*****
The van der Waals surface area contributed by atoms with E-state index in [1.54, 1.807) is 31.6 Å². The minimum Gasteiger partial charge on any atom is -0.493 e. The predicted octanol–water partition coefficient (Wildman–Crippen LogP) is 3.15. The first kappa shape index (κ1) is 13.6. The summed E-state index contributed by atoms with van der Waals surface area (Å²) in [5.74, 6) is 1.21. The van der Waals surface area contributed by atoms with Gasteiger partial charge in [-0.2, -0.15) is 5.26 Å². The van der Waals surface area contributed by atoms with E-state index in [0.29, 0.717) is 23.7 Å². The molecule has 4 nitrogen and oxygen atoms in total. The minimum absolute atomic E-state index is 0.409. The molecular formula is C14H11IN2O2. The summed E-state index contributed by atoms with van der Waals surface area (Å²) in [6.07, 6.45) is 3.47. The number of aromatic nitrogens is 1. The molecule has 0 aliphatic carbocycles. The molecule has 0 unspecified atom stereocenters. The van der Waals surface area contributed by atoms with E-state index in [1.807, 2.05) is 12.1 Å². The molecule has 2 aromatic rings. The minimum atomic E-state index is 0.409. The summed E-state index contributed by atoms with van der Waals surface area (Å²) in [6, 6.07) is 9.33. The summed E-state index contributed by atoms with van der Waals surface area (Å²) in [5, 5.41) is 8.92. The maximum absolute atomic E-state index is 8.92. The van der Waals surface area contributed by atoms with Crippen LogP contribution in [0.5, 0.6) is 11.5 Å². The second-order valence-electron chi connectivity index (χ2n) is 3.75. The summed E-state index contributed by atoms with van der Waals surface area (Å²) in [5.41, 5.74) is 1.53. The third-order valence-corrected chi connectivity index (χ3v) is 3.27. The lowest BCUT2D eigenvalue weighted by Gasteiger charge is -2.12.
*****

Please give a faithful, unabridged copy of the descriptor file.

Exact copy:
The van der Waals surface area contributed by atoms with E-state index in [1.54, 1.807) is 31.6 Å². The minimum Gasteiger partial charge on any atom is -0.493 e. The predicted octanol–water partition coefficient (Wildman–Crippen LogP) is 3.15. The first kappa shape index (κ1) is 13.6. The summed E-state index contributed by atoms with van der Waals surface area (Å²) in [5.74, 6) is 1.21. The van der Waals surface area contributed by atoms with Gasteiger partial charge in [-0.2, -0.15) is 5.26 Å². The van der Waals surface area contributed by atoms with E-state index in [0.29, 0.717) is 23.7 Å². The molecule has 4 nitrogen and oxygen atoms in total. The minimum absolute atomic E-state index is 0.409. The molecular formula is C14H11IN2O2. The summed E-state index contributed by atoms with van der Waals surface area (Å²) in [6.07, 6.45) is 3.47. The number of aromatic nitrogens is 1. The molecule has 0 aliphatic carbocycles. The molecule has 0 unspecified atom stereocenters. The van der Waals surface area contributed by atoms with E-state index in [1.807, 2.05) is 12.1 Å². The molecule has 2 aromatic rings. The minimum atomic E-state index is 0.409. The summed E-state index contributed by atoms with van der Waals surface area (Å²) in [6, 6.07) is 9.33. The summed E-state index contributed by atoms with van der Waals surface area (Å²) in [5, 5.41) is 8.92. The maximum absolute atomic E-state index is 8.92. The van der Waals surface area contributed by atoms with Crippen LogP contribution in [0.5, 0.6) is 11.5 Å². The second-order valence-electron chi connectivity index (χ2n) is 3.75. The summed E-state index contributed by atoms with van der Waals surface area (Å²) in [5.41, 5.74) is 1.53. The third-order valence-corrected chi connectivity index (χ3v) is 3.27. The lowest BCUT2D eigenvalue weighted by Gasteiger charge is -2.12.